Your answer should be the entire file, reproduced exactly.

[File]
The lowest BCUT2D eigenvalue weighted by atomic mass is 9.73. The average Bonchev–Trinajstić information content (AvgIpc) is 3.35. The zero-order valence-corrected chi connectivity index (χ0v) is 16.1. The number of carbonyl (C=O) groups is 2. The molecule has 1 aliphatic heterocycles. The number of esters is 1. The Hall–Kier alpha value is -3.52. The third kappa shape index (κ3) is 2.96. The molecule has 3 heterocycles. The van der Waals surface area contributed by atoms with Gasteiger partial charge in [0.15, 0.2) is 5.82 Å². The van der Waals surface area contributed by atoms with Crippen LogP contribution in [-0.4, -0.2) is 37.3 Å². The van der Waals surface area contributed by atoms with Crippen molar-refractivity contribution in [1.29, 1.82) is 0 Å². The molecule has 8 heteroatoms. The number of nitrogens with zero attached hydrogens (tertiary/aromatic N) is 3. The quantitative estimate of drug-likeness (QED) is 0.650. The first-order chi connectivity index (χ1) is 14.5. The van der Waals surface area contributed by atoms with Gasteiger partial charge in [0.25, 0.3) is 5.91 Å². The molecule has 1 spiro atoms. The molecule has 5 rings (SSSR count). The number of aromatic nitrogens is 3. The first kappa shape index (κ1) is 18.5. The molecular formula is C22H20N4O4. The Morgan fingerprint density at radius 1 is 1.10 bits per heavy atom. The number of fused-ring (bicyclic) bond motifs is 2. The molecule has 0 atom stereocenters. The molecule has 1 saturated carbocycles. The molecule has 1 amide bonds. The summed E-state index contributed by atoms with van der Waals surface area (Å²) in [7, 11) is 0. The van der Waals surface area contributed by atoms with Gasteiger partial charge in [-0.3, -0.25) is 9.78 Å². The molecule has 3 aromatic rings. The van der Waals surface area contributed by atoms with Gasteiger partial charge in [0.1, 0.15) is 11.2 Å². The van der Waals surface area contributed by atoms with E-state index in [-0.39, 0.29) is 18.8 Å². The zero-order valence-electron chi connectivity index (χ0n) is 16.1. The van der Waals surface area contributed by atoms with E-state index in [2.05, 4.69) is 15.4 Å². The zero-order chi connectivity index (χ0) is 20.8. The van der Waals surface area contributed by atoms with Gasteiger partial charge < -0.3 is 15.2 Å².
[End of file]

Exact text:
The lowest BCUT2D eigenvalue weighted by atomic mass is 9.73. The average Bonchev–Trinajstić information content (AvgIpc) is 3.35. The zero-order valence-corrected chi connectivity index (χ0v) is 16.1. The number of carbonyl (C=O) groups is 2. The molecule has 1 aliphatic heterocycles. The number of esters is 1. The Hall–Kier alpha value is -3.52. The third kappa shape index (κ3) is 2.96. The molecule has 3 heterocycles. The van der Waals surface area contributed by atoms with Gasteiger partial charge in [0.15, 0.2) is 5.82 Å². The van der Waals surface area contributed by atoms with Crippen LogP contribution in [-0.4, -0.2) is 37.3 Å². The van der Waals surface area contributed by atoms with Crippen molar-refractivity contribution in [1.29, 1.82) is 0 Å². The molecule has 8 heteroatoms. The number of nitrogens with zero attached hydrogens (tertiary/aromatic N) is 3. The quantitative estimate of drug-likeness (QED) is 0.650. The first-order chi connectivity index (χ1) is 14.5. The van der Waals surface area contributed by atoms with Gasteiger partial charge in [0.25, 0.3) is 5.91 Å². The molecule has 1 spiro atoms. The molecule has 5 rings (SSSR count). The number of aromatic nitrogens is 3. The first kappa shape index (κ1) is 18.5. The molecular formula is C22H20N4O4. The Morgan fingerprint density at radius 1 is 1.10 bits per heavy atom. The number of fused-ring (bicyclic) bond motifs is 2. The molecule has 0 atom stereocenters. The molecule has 1 saturated carbocycles. The molecule has 1 amide bonds. The summed E-state index contributed by atoms with van der Waals surface area (Å²) in [7, 11) is 0. The van der Waals surface area contributed by atoms with Gasteiger partial charge in [-0.3, -0.25) is 9.78 Å². The molecule has 3 aromatic rings. The van der Waals surface area contributed by atoms with Gasteiger partial charge in [0.1, 0.15) is 11.2 Å². The van der Waals surface area contributed by atoms with E-state index in [-0.39, 0.29) is 18.8 Å². The zero-order valence-electron chi connectivity index (χ0n) is 16.1. The van der Waals surface area contributed by atoms with E-state index in [2.05, 4.69) is 15.4 Å². The zero-order chi connectivity index (χ0) is 20.8. The van der Waals surface area contributed by atoms with Gasteiger partial charge < -0.3 is 15.2 Å².